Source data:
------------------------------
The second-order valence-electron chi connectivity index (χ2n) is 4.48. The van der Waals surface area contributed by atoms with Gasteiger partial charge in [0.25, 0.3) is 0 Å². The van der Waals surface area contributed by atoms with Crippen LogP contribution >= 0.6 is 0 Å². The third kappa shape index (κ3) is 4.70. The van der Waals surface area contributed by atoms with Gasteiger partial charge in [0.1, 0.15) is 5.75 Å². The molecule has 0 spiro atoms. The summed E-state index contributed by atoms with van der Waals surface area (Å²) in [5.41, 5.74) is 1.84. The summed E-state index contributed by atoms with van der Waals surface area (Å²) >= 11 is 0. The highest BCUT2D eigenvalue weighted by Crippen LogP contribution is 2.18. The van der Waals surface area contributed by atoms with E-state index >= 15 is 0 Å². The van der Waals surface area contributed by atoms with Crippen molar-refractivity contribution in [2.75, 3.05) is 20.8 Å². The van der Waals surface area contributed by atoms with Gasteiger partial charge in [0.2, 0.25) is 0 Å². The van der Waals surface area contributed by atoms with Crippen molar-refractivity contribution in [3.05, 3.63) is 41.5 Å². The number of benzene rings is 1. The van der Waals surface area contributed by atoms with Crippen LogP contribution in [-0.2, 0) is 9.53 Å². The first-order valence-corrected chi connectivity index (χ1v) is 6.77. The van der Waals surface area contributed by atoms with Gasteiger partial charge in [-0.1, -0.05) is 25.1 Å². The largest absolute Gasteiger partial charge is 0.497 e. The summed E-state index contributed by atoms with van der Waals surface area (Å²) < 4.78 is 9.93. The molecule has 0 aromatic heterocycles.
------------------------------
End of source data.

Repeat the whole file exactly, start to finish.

The second-order valence-electron chi connectivity index (χ2n) is 4.48. The van der Waals surface area contributed by atoms with Gasteiger partial charge in [0.25, 0.3) is 0 Å². The van der Waals surface area contributed by atoms with Crippen LogP contribution >= 0.6 is 0 Å². The third kappa shape index (κ3) is 4.70. The van der Waals surface area contributed by atoms with Gasteiger partial charge in [0.1, 0.15) is 5.75 Å². The molecule has 0 spiro atoms. The summed E-state index contributed by atoms with van der Waals surface area (Å²) in [5.41, 5.74) is 1.84. The summed E-state index contributed by atoms with van der Waals surface area (Å²) >= 11 is 0. The highest BCUT2D eigenvalue weighted by Crippen LogP contribution is 2.18. The van der Waals surface area contributed by atoms with E-state index >= 15 is 0 Å². The van der Waals surface area contributed by atoms with Crippen molar-refractivity contribution in [2.75, 3.05) is 20.8 Å². The van der Waals surface area contributed by atoms with Gasteiger partial charge in [0.2, 0.25) is 0 Å². The van der Waals surface area contributed by atoms with Crippen molar-refractivity contribution in [3.05, 3.63) is 41.5 Å². The number of benzene rings is 1. The van der Waals surface area contributed by atoms with Crippen LogP contribution in [-0.2, 0) is 9.53 Å². The first-order valence-corrected chi connectivity index (χ1v) is 6.77. The van der Waals surface area contributed by atoms with Gasteiger partial charge in [-0.1, -0.05) is 25.1 Å². The largest absolute Gasteiger partial charge is 0.497 e. The summed E-state index contributed by atoms with van der Waals surface area (Å²) < 4.78 is 9.93. The molecule has 0 aromatic heterocycles.